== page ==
American Healthways Inc., which opened a nurse call center in Columbia last year, plans to add 200 jobs to the existing 135 positions, company and local economic development officials announced yesterday.
The company, based in Nashville, Tenn., provides disease and care management. Under contracts with health insurers and governments, its nurses monitor the care of people with chronic diseases with the aim of minimizing hospitalization.
When American Healthways opened in Columbia a little more than a year ago, "we didn't just cut the ribbon and walk away," said Richard W. Story, chief executive officer of the Howard County Development Authority.
County and state economic development officials kept in touch with the company, as did the Economic Alliance of Greater Baltimore, a public-private partnership trying to attract business to the area.
Having targeted health services as a growth area, the partnership was aware that the 2003 Medicare Modernization Act was going to create opportunities for private contractors, said Christian Johansson, the alliance's president.
When it learned American Healthways was competing for a new Medicare contract, "we said, 'Hey, we know you'll probably have to expand,'" said Leigh Ann Ruggles, the alliance's director of business development.
In December, when American Healthways won a Medicare contract for a demonstration project managing 20,000 patients with diabetes or congestive heart failure, the company considered five locations around the country, said Nick Balog, Healthways' senior vice president of central operations.
Balog said Columbia was in a strong position because the community would give American Healthways a chance to combine operations with its existing facility; because the area has an "incredibly talented nursing pool"; and because Columbia is near its client, the federal Center for Medicare and Medicaid Services in Woodlawn.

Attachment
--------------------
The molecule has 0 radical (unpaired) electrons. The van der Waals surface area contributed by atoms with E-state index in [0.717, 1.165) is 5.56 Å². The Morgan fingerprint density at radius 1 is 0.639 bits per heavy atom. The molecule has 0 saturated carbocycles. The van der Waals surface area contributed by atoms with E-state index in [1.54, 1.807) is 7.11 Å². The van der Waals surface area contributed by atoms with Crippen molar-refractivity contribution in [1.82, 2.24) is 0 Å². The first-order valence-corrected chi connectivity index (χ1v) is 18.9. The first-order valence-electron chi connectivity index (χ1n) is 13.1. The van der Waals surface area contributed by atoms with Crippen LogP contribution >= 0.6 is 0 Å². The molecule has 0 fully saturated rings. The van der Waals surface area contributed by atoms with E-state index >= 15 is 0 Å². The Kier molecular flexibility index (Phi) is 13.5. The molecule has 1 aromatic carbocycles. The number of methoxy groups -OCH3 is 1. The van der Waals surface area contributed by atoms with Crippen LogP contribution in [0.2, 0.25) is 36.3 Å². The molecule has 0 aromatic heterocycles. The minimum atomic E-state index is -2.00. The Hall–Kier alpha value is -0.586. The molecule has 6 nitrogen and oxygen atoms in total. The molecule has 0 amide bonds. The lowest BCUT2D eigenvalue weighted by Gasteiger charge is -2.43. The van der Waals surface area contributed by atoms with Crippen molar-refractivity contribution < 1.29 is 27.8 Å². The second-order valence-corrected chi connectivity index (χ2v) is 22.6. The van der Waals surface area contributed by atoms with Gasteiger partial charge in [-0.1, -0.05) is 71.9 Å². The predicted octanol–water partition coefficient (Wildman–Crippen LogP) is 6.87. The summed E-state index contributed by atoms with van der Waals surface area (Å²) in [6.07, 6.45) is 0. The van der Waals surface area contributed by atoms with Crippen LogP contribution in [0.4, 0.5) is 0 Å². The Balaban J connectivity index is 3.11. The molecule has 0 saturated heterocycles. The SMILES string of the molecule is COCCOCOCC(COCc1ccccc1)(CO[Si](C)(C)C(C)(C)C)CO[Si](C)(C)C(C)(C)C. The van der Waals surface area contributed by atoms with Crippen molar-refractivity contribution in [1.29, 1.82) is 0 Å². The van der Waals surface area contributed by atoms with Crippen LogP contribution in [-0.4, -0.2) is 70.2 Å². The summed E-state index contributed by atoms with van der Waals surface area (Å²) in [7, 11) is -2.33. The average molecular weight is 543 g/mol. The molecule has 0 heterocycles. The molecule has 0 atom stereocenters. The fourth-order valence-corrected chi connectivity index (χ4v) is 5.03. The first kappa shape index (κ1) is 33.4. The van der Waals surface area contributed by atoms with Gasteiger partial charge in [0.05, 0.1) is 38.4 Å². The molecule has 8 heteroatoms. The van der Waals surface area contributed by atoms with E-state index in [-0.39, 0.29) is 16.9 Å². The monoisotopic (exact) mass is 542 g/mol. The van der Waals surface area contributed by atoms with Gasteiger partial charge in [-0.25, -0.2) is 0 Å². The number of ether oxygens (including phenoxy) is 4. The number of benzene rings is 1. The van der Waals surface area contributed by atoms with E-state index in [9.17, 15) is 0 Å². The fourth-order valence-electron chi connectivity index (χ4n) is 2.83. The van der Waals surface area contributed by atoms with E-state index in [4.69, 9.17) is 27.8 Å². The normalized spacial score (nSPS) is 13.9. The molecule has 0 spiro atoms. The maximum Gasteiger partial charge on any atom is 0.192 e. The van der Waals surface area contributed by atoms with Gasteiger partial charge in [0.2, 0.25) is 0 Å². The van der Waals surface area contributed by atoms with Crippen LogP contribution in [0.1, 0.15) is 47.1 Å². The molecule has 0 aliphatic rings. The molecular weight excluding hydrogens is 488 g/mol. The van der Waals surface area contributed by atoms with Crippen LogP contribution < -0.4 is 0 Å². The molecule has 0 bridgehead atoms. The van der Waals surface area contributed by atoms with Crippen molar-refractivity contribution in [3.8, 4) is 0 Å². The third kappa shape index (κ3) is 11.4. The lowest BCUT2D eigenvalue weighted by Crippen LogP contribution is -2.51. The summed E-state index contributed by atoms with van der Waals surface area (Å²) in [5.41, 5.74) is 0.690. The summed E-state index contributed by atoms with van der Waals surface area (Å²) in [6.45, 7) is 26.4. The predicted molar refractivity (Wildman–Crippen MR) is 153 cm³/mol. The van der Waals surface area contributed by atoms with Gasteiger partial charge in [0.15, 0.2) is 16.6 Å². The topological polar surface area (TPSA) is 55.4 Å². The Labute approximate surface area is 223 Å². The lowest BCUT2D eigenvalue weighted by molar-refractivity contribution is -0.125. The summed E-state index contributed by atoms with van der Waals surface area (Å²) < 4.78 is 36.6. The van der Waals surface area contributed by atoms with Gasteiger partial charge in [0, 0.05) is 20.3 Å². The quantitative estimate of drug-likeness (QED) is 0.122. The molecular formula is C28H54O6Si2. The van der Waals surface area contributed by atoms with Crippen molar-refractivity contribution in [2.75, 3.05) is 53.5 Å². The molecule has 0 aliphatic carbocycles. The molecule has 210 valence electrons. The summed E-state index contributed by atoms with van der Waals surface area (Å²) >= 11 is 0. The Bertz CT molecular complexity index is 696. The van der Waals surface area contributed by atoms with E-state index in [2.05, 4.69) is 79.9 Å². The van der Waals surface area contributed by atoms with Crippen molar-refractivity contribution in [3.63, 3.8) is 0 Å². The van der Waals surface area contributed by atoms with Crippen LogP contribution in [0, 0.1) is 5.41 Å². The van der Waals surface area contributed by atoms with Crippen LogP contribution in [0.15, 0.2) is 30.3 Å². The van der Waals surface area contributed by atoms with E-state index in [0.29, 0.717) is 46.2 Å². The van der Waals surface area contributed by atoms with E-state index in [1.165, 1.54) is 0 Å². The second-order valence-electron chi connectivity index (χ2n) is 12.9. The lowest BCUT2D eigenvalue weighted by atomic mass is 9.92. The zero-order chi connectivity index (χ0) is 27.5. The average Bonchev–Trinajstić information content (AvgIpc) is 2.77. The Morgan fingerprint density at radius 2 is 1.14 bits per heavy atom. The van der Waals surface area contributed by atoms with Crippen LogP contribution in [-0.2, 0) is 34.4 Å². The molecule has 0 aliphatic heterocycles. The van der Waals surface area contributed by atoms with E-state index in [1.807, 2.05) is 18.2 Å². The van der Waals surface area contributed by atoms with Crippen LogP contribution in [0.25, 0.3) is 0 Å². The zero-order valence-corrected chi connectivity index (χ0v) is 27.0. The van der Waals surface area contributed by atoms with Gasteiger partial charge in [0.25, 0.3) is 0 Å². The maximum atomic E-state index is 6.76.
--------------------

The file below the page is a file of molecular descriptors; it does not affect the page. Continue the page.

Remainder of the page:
"Basically, they have fallen in love with the area," said Aris Melissaratos, state secretary of the Department of Business and Economic Development.
The state and Howard County helped close the deal with incentives. According to the state development agency, American Healthways will get a $200,000 loan, contingent on its meeting job creation goals, and $125,000 in training money.
Story said the company will get a county tax credit of 75 percent the first year, 50 percent the second year and 25 percent the third year. He said the cost of the tax break depends on the assessed value of the building being constructed for American Healthways.
Balog said the company would be occupying 33,000 square feet "within walking distance" of its space in Columbia Gateway Business Park, which has an additional 33,000 square feet.
Most of those hired, he said, will be nurses, and salaries will be competitive. He said American Healthways has begun hiring 70 people to start in April and 70 more to start in May. The number of new hires should reach 200 by the end of the year, he said.